ISBN: 0380729865

Page Count: -

Publisher: Morrow/HarperCollins

Review Posted Online: May 20, 2010

Kirkus Reviews Issue: Feb. 15, 1990

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Kin “[find] each other’s lives inscrutable” in this rich, sharp story about the way identity is formed.

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Inseparable identical twin sisters ditch home together, and then one decides to vanish.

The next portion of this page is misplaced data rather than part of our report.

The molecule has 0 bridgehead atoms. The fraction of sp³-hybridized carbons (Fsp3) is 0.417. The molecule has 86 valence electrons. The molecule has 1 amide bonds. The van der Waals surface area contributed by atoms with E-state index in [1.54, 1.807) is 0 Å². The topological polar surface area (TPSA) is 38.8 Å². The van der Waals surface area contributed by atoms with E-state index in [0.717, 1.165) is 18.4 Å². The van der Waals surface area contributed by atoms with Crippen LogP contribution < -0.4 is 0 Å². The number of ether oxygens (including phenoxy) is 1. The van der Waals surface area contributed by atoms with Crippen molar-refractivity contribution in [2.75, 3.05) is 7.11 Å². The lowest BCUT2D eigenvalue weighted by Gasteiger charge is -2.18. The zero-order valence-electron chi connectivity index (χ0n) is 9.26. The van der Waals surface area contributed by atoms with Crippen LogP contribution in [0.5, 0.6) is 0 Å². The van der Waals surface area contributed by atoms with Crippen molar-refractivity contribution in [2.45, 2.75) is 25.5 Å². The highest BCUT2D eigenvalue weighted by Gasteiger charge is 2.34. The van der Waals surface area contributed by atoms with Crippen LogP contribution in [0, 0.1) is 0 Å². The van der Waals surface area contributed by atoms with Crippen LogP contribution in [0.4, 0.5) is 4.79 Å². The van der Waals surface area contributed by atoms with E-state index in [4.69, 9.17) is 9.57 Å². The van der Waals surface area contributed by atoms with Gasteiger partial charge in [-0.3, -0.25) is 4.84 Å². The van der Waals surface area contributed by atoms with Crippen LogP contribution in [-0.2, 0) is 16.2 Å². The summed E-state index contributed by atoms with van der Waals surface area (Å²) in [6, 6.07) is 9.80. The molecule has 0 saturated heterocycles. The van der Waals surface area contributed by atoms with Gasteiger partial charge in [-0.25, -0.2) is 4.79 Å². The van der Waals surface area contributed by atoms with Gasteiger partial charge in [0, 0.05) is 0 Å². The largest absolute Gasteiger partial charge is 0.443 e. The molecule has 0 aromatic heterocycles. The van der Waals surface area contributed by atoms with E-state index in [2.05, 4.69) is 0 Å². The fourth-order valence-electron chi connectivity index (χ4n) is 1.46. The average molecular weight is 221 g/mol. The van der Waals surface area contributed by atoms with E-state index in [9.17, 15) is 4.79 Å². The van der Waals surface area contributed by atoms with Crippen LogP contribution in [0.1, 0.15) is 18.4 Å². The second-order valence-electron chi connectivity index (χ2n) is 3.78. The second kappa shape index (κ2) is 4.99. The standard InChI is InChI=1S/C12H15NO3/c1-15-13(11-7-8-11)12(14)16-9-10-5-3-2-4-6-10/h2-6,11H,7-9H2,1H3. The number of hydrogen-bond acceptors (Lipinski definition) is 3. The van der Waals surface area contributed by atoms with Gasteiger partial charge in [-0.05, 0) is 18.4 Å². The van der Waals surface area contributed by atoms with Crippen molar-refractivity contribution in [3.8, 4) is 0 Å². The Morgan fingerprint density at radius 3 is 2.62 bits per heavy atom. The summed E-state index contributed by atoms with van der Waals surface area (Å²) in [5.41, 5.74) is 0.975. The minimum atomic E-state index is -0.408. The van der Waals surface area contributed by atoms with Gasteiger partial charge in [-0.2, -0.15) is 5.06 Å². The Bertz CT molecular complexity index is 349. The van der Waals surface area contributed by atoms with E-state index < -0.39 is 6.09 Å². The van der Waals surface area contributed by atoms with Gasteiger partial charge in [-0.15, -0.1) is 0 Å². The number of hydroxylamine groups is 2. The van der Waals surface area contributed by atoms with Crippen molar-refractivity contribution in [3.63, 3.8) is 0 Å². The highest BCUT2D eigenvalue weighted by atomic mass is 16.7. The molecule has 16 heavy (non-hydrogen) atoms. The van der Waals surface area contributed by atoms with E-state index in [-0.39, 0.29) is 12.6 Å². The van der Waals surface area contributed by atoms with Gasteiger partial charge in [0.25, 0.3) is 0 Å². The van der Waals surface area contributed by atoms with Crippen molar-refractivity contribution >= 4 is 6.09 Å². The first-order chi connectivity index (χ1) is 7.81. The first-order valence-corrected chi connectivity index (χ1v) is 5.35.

The talented Bennett fuels her fiction with secrets—first in her lauded debut, The Mothers (2016), and now in the assured and magnetic story of the Vignes sisters, light-skinned women parked on opposite sides of the color line. Desiree, the “fidgety twin,” and Stella, “a smart, careful girl,” make their break from stultifying rural Mallard, Louisiana, becoming 16-year-old runaways in 1954 New Orleans. The novel opens 14 years later as Desiree, fleeing a violent marriage in D.C., returns home with a different relative: her 8-year-old daughter, Jude. The gossips are agog: “In Mallard, nobody married dark....Marrying a dark man and dragging his blueblack child all over town was one step too far.” Desiree's decision seals Jude’s misery in this “colorstruck” place and propels a new generation of flight: Jude escapes on a track scholarship to UCLA. Tending bar as a side job in Beverly Hills, she catches a glimpse of her mother’s doppelgänger. Stella, ensconced in white society, is shedding her fur coat. Jude, so black that strangers routinely stare, is unrecognizable to her aunt. All this is expertly paced, unfurling before the book is half finished; a reader can guess what is coming. Bennett is deeply engaged in the unknowability of other people and the scourge of colorism. The scene in which Stella adopts her white persona is a tour de force of doubling and confusion. It calls up Toni Morrison’s The Bluest Eye, the book's 50-year-old antecedent. Bennett's novel plays with its characters' nagging feelings of being incomplete—for the twins without each other; for Jude’s boyfriend, Reese, who is trans and seeks surgery; for their friend Barry, who performs in drag as Bianca. Bennett keeps all these plot threads thrumming and her social commentary crisp. In the second half, Jude spars with her cousin Kennedy, Stella's daughter, a spoiled actress.